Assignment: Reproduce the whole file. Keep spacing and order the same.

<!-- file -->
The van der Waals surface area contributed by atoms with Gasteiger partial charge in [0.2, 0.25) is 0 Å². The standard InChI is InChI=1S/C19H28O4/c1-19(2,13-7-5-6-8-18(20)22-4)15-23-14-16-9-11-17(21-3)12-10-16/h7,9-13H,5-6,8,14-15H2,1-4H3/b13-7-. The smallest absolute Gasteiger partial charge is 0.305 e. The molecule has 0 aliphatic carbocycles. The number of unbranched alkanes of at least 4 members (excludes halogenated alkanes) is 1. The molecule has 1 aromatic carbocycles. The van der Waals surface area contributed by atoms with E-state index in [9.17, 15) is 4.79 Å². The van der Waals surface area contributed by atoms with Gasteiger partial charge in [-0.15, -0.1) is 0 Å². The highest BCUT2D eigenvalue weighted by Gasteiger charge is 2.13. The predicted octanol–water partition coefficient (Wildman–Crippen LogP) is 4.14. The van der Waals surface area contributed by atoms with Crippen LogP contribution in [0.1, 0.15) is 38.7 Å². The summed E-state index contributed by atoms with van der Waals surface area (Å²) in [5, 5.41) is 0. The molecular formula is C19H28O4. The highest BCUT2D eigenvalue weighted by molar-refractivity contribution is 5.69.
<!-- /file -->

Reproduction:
The van der Waals surface area contributed by atoms with Gasteiger partial charge in [0.2, 0.25) is 0 Å². The standard InChI is InChI=1S/C19H28O4/c1-19(2,13-7-5-6-8-18(20)22-4)15-23-14-16-9-11-17(21-3)12-10-16/h7,9-13H,5-6,8,14-15H2,1-4H3/b13-7-. The smallest absolute Gasteiger partial charge is 0.305 e. The molecule has 0 aliphatic carbocycles. The number of unbranched alkanes of at least 4 members (excludes halogenated alkanes) is 1. The molecule has 1 aromatic carbocycles. The van der Waals surface area contributed by atoms with E-state index in [9.17, 15) is 4.79 Å². The van der Waals surface area contributed by atoms with Gasteiger partial charge in [-0.15, -0.1) is 0 Å². The highest BCUT2D eigenvalue weighted by Gasteiger charge is 2.13. The predicted octanol–water partition coefficient (Wildman–Crippen LogP) is 4.14. The van der Waals surface area contributed by atoms with Crippen LogP contribution in [0.1, 0.15) is 38.7 Å². The summed E-state index contributed by atoms with van der Waals surface area (Å²) in [5, 5.41) is 0. The molecular formula is C19H28O4. The highest BCUT2D eigenvalue weighted by molar-refractivity contribution is 5.69.